Students continue preparing for upcoming AP tests


Alexander English

A high school students prepares for their AP European exam.

Alexander English, Staff Writer

Each year, students put everything they have learned over the course of a year in their Advanced Placement classes onto paper, and get graded form a scale of one to five for the chance of getting college credit.

AP tests originated in the 1950s and have been gaining traction ever since. While not everyone agrees that they are appropriate for high school students, those taking AP tests have to prepare excessively in hopes of doing well.

Carlmont’s first day of AP testing was May 7 and its last day is May 18, giving students with multiple exams time in between their tests to prepare.

“For my upcoming AP tests, I’ve been preparing by reading over crash course guides and watching videos that help me to comprehend the information again,” said Adrian Cunningham, a junior.

Many students turn to crash course books recommended by their teachers to focus on the main point of each section of the textbook.

There are a variety of subjects with AP tests, including different sections of history, math, English, computer science, and countless more. Not all schools offer these classes, but the ones that do make sure the teachers are ready to teach at a college level.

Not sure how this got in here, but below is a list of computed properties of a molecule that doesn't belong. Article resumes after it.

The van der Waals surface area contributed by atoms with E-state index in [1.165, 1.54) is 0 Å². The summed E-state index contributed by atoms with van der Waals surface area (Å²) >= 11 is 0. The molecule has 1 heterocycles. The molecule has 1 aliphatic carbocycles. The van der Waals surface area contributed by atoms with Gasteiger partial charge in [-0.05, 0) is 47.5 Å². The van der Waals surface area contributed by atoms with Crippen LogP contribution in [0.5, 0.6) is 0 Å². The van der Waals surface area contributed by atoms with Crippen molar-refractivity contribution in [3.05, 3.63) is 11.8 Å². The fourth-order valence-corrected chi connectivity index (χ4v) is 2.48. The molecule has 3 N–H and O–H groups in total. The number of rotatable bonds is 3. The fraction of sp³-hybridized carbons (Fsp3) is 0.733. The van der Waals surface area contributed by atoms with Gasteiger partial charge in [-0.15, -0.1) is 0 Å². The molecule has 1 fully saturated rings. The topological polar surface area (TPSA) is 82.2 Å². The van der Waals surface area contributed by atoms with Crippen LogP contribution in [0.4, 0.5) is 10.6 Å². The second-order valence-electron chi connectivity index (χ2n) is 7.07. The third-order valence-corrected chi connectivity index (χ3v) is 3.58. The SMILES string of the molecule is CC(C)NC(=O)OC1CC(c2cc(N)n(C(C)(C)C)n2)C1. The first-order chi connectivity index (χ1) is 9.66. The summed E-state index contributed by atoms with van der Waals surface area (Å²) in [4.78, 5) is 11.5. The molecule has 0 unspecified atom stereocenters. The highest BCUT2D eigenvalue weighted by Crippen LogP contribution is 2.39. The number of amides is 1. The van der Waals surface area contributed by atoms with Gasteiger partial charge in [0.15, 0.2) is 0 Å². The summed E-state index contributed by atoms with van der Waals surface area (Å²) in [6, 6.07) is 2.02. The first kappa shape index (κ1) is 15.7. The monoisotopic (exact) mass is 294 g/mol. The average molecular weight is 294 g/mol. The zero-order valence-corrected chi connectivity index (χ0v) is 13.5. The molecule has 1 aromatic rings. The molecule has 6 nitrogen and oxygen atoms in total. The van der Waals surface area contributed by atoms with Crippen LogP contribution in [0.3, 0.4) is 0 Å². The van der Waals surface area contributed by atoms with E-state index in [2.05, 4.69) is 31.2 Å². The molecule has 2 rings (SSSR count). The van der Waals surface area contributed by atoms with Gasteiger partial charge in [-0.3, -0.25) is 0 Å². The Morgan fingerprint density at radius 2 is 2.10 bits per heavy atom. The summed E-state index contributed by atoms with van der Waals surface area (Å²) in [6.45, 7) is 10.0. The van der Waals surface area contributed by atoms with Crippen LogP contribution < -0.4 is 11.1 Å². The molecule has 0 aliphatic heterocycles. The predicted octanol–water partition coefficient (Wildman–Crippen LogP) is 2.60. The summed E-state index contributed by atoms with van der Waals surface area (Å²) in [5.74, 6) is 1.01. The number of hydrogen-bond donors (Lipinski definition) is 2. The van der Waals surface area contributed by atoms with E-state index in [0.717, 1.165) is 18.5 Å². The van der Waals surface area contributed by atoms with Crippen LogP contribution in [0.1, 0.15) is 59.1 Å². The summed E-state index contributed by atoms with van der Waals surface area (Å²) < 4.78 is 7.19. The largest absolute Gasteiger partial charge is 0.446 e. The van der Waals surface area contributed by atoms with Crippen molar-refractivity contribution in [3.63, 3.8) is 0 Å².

“My AP European history teacher makes us write essays at least once a week to prepare,” said Tomas Ronderos, a sophomore. “He also recommended many online resources as well as gave us a study plan so we can be fully ready going into the test.”

Teachers are a great resource for studying, as their year-long goal has been to prepare their students for the exam. Some kids become overwhelmed having to prepare excessively for multiple AP tests, which is where teachers can step in and help their students create an organized schedule for studying.

It is important that AP teachers do the best they can to help students get the scores they desire.

“I think it would be helpful to us if we had more opportunities to experience AP test situations, like timed writing, which would make me more comfortable during the test,” said Chloe Palarca-Wong, a sophomore.